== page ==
The Molesey Residents Association is a non-party political organisation which aims to protect and enhance the amenities and the environment of East and West Molesey.

Molesey Residents Association Says Goodbye to Two Stalwarts

We are saddened to report that two long-term former MRA councillors, both of whom also served as Mayor of Elmbridge, passed away recently.

Vic Eldridge was born in Molesey and lived here all his life. He represented West Molesey on Elmbridge Borough Council for 25 years until he stepped down in 2019. He was a force as Chairman of the Molesey Self Build Group which built the houses in Redland Gardens and Minster Gardens where Vic lived himself. Vic served on the Elmbridge Planning Committee for many years, and was a well-respected Mayor of Elmbridge for the year 2006/07, during which he brought humour and good cheer to the numerous events he attended throughout the Borough.

Vic had a career in the RAF as an electronics technician and later worked for a major UK electronics manufacturing company, which he often represented overseas. On one occasion in Korea, he commented to a waiter that there was a different taste to the beef he was eating. He was not over pleased to be told “Yes sir. It is dog beef.” Vic always said his prime interest was to make Molesey an increasingly pleasant place to live, and this translated into his enthusiasm for open spaces and community facilities. Vic was also a regular at Molesey Day Centre in his later years. Vic’s wife, Margaret, predeceased him and he leaves a son and a daughter. Molesey RA appreciates all he did for the Association and for Molesey, and he will be much missed.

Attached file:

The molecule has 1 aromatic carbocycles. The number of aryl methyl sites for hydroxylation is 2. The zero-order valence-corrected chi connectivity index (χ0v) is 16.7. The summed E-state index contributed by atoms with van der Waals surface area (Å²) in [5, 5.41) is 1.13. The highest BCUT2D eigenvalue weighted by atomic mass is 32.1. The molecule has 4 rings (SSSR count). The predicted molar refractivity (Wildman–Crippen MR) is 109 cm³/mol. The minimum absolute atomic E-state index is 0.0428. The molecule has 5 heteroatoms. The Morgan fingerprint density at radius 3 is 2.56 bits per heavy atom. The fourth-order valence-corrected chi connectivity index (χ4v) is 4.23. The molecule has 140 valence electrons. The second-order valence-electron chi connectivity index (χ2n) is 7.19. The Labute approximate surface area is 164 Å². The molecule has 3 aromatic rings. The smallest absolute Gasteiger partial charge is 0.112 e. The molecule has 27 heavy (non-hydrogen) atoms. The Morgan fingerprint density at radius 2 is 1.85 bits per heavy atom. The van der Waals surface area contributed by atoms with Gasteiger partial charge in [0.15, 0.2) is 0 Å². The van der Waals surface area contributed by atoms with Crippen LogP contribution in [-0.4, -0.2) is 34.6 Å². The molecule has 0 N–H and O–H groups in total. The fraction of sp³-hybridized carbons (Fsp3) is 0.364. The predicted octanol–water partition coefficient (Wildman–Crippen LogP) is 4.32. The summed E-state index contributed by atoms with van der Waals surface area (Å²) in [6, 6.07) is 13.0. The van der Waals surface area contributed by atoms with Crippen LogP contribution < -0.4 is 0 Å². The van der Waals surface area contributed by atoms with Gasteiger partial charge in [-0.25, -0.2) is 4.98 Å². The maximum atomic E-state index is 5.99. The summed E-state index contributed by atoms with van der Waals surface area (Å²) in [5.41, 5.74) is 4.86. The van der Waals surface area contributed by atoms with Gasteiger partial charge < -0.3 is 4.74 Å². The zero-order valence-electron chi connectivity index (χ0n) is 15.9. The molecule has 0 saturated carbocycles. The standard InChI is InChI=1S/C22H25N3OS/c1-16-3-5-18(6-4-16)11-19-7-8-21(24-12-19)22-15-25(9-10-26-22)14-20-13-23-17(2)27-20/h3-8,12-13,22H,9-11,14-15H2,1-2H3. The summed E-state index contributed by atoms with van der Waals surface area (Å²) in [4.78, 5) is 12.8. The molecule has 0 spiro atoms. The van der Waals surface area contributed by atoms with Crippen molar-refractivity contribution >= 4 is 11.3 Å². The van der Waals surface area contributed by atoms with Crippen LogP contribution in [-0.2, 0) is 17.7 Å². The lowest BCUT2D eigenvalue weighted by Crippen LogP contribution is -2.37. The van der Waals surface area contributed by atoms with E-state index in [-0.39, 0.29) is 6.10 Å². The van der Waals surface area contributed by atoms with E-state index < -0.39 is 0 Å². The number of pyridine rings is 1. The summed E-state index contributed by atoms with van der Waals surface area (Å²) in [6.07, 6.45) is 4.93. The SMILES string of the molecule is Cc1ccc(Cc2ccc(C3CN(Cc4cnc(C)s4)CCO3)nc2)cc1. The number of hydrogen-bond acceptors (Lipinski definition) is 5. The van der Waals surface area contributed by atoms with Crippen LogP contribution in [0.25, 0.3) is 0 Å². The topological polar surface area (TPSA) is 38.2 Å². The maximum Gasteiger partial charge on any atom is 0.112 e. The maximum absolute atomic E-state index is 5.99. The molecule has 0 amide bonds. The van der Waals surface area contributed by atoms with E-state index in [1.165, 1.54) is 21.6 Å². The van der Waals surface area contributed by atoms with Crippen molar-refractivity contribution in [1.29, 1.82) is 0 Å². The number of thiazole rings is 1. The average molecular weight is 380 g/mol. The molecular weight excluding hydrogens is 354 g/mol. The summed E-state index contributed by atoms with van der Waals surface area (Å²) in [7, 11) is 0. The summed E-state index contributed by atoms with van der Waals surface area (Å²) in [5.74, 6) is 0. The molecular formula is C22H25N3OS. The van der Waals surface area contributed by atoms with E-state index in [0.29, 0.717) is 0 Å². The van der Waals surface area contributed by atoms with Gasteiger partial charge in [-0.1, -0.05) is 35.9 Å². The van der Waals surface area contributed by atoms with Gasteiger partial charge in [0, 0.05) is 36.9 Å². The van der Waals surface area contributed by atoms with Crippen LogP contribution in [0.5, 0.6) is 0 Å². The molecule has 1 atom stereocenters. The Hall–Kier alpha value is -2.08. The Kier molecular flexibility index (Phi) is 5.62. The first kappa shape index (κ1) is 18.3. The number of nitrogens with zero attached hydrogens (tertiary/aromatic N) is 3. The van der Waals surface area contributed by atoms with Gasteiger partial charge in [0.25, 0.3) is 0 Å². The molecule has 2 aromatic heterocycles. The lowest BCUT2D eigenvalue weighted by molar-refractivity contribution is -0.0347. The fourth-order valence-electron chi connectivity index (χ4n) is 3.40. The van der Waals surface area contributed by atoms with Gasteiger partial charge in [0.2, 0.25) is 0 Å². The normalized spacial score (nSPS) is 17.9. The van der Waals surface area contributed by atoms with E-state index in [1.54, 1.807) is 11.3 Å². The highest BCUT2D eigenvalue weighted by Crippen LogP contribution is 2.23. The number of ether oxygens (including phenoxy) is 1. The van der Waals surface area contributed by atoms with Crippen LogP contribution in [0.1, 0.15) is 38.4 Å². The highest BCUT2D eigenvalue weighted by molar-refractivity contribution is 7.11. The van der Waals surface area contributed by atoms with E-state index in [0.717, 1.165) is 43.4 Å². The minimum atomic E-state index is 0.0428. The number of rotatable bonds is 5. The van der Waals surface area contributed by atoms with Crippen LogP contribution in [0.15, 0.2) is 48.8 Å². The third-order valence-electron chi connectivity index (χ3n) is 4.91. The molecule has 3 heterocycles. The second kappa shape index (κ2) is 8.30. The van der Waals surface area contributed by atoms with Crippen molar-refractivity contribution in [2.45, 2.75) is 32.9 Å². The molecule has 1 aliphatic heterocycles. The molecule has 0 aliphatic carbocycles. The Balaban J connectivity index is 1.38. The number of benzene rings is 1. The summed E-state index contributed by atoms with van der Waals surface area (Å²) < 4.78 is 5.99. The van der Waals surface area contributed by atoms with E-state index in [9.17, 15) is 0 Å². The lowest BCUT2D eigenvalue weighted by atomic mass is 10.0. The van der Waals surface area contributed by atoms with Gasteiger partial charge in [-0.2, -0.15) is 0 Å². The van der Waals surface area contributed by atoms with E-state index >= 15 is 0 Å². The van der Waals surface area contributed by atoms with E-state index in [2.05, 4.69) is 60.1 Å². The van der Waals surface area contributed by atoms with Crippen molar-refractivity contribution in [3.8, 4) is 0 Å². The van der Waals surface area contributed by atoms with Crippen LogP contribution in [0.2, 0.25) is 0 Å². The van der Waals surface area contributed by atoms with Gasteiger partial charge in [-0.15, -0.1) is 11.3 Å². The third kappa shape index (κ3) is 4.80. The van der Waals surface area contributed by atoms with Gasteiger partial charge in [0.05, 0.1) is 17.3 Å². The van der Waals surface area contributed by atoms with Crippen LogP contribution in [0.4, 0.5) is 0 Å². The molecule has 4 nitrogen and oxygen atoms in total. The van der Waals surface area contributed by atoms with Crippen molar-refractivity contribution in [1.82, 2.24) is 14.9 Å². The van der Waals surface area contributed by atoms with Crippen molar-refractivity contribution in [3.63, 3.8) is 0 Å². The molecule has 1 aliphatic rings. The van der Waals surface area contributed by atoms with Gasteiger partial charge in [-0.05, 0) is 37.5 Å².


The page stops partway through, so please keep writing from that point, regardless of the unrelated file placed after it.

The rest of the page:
Nigel Cooper was a long-standing Chairman of the MRA, and he served as a Councillor representing East Molesey at Elmbridge Council for 17 years from 1999. Nigel has a very successful year as Mayor of Elmbridge for 2008/09 and was also the Surrey County Councillor for East Molesey and Esher for 4 years, Nigel was a modest man who seldom spoke about his past career, which covered many fields. He was a first-rate Rugby League player for his home city of Leeds, and after qualifying in education he worked in Leeds, Norfolk and Canada. He tended to follow the Norfolk philosophy of his education boss at the time, which was: ‘Don’t tell anyone anything, otherwise they will know as much as you do!’. He seldom spoke about his illustrious career encompassing the Fulbright scholarship in America, and heading up educational reorganisation in Brisbane, Australia. After returning to England, Nigel headed up British Athletics in the days of Coe, Ovett and Brasher, and he then went on to a senior role at the Wimbledon Lawn Tennis championships.

In later years, Nigel enjoyed travelling to follow cricket, rugby and squash, and would think nothing of going to Scotland for the day, or to Australia for the weekend. He was always ready with the latest joke, not necessarily repeatable in Council. He also became an expert on the American Civil War, on which he presented a number of well-attended local talks. Although he suffered serious ill-health in later years Nigel was always cheerful, and he will be greatly missed. Nigel leaves a wife, Elizabeth (herself a former MRA Councillor), three sons and a daughter.